I saw one on the back of a wine bottle and got excited. Ok, it actually took me straight to their non-mobile-optimized homepage. But what I hoped it would bring me to was a recipe to make and pair with the wine. Or a recipe that uses the wine. Mobile-optimized, of course. I mean could you see Food & Drink and the LCBO/VQA getting in on that?
The brilliant folks over at Small Change Fund have QR codes on their business cards, which take you to a YouTube video explaining the organization and its mandate.
What I don’t see enough of (and am frankly surprised) are big, simple posters with a clear QR code that directs users to an awesome, mobile-optimized, secure donation page (to be fair, mobile donations in Canada are lagging far behind our European buddies).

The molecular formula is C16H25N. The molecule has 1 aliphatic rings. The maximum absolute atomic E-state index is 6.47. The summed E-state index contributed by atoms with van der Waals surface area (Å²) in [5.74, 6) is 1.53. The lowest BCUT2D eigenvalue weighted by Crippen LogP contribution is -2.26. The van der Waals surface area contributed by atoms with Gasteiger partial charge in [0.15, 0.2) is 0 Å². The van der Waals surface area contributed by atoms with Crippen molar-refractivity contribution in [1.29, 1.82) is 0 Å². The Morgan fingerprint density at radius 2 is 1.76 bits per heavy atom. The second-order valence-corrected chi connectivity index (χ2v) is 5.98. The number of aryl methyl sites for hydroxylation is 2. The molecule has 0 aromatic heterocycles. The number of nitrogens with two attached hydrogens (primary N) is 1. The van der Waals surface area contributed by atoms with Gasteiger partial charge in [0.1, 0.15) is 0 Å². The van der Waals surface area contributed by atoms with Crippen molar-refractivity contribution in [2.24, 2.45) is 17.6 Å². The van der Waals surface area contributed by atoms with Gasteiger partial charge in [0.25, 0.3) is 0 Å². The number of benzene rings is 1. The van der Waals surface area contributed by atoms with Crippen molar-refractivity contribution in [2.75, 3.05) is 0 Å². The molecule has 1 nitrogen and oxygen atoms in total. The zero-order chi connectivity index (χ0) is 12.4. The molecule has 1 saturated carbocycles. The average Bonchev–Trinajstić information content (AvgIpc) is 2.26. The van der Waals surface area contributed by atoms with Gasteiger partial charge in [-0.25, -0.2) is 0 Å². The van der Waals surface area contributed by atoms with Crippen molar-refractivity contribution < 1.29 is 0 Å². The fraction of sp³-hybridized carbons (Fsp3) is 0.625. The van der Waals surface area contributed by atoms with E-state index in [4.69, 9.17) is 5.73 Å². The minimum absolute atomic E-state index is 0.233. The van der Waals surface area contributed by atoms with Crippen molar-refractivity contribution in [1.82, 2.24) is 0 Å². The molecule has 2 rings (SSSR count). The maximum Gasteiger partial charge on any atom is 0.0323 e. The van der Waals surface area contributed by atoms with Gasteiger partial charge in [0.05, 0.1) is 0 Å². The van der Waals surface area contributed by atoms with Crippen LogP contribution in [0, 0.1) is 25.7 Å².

Now, part of the intrigue of the QR code I believe is its novelty. And if augmented reality is taking off as fast as it seems to be, QR codes will likely be left by the wayside. But until then, QR codes are a free way to get users and customers to your online content.
Just please. Make the content worth the scan.
And before you incorporate QR codes in to anything, scan this:
Jokes! Click here instead. Much easier.